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Based on Merriam-Webster's Collegiate® Dictionary
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deceive, deceived, deceiving, deceives
to cause to believe what is not true; delude; mislead; beguile; betray

deceptive, deceptiveness, deceivable, deceiver, deceivingly
tending to deceive; mislead

deceitful, deceitfully, deceitfulness
given to cheating or deceiving; deliberately misleading; deceptive; dishonest

deception
the use of deceit; the fact or state of being deceived; a ruse; a trick

deceit
the act or practice of deceiving; deception; a stratagem; a trick; the quality of being deceitful; falseness

declare, declared, declaring, declares, declarable, declarer
to make known formally or officially; announce; to state emphatically or authoritatively; affirm; to reveal or make manifest; show; to make a full statement of (dutiable goods, for example); in games, to designate (a trump suit or no trump) with the final bid of a hand in bridge; to make a declaration; to proclaim one's support, choice, opinion, or resolution; assert; to state one's intent; to make clear

declaration
an explicit, formal announcement, either oral or written; the act or process of declaring; a statement of taxable goods or of properties subject to duty
Law:.formal statement by a plaintiff specifying the facts and circumstances constituting his or her cause of action; an unsworn statement of facts that is admissible as evidence

Declaration of Independence
Declaration of Independence - United States of Americathe fundamental document establishing the United States for America as a nation, adopted on July 4, 1776.

This document was used by the 13 British North American colonies.to proclaim their independence from Great Britain, culminating in the Treaty of Paris. The Declaration of Independence was adopted in final form on July 4, 1776. It can be.divided into three parts: a statement of principle concerning the rights of man and the legitimacy of revolution, a list of specific grievances against England's King George III, and a formal claim of independence.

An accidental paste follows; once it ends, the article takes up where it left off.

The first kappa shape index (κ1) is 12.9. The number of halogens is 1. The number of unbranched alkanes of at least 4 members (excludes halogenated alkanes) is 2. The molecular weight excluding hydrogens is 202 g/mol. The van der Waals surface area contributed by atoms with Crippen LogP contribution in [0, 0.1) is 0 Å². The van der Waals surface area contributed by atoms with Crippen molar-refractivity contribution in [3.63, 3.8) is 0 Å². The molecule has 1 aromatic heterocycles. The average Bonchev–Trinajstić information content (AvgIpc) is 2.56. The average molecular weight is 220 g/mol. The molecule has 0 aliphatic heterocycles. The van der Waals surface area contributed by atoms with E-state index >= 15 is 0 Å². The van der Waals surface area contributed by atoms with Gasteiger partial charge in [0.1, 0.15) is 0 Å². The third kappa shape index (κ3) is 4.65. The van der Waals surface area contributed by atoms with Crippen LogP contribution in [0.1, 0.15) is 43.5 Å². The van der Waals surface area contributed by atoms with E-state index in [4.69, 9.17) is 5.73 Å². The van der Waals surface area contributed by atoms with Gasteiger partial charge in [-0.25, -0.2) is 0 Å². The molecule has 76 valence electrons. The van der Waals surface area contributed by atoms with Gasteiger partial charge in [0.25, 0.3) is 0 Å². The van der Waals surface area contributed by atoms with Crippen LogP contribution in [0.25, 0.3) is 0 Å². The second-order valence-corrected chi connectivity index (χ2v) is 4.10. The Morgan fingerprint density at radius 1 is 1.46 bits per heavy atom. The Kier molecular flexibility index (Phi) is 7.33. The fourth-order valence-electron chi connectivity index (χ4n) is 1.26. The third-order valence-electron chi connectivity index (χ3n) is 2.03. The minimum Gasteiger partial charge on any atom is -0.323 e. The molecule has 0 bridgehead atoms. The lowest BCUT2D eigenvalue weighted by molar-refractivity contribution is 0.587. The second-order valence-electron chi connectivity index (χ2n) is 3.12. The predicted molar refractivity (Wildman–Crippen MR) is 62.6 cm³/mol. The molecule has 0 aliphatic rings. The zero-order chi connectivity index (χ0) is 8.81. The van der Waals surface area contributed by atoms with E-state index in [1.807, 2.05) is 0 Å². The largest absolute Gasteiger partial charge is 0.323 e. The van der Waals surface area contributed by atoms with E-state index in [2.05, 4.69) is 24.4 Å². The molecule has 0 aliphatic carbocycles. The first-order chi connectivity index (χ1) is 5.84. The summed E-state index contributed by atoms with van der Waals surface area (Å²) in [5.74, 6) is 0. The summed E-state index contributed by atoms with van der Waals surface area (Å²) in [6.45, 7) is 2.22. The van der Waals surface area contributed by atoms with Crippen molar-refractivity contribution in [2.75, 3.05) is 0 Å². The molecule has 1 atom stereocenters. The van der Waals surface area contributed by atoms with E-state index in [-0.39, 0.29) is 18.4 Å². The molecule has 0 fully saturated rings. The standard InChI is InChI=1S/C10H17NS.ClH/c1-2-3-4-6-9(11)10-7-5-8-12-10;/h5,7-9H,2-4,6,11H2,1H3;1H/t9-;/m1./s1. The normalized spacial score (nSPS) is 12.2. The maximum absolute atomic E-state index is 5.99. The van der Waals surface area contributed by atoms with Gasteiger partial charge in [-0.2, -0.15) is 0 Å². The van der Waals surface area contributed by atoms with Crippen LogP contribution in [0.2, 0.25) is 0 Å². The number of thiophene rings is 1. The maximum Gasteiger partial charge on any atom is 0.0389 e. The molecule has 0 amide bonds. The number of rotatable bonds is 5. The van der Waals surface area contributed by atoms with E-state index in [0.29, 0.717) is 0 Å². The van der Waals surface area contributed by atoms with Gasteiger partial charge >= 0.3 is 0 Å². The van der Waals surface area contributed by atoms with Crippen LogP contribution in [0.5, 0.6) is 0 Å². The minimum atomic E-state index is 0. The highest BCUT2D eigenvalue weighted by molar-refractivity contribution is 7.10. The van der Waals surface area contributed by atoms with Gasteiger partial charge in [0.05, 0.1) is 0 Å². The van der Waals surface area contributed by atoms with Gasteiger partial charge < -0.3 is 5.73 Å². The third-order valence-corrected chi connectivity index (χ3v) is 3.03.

On June 7, 1776, Richard Henry Lee, a representative from Virginia, proposed a resolution in the Continental Congress."that these united colonies are and of right ought to be free and independent States.".This measure sought to.end America's allegiance to the Crown and dissolve all political connection with Great Britain.
    Although the Continental Congress did not pass the resolution until July 2, it immediately appointed a committee to draft a formal statement of independence. The task of drafting the declaration fell to Thomas Jefferson, who was known for his powerful writing style.
    The document transformed the colonists' struggle with Great Britain from a defense of their rights as Englishmen to a revolution aimed at overthrowing the existing form of government. It did not establish a structure of government and.should not be confused with.either the Articles of Confederation or the Constitution of the United States.
    The declaration declared the Thirteen Colonies represented in the Continental Congress independent from Great Britain, offered reasons for the separation, and laid out the principles for which the Revolutionary War was fought. The signers included John Adams, Benjamin Franklin, John Hancock, and Jefferson.

The declaration begins.(capitalization and punctuation are modernized):.When, in the course of human events, it becomes necessary for one people to dissolve the political bands which have connected them with another and to assume, among the powers of the earth, the separate and equal station to which the laws of nature and of nature's God entitle them, a decent respect to the opinions of mankind requires that they should declare the causes which impel them to the separation. We hold these truths to be self-evident: that all men are created equal; that they are endowed by their creator with certain unalienable rights; that among these are life, liberty and the pursuit of happiness; that to secure these rights, governments are instituted among men, deriving their just powers from the consent of the governed; that whenever any form of government becomes destructive of these ends, it is the right of the people to alter or to abolish it and to institute new government, laying its foundation on such principles and organizing its powers in such form, as to them shall seem most likely to effect their safety and happiness.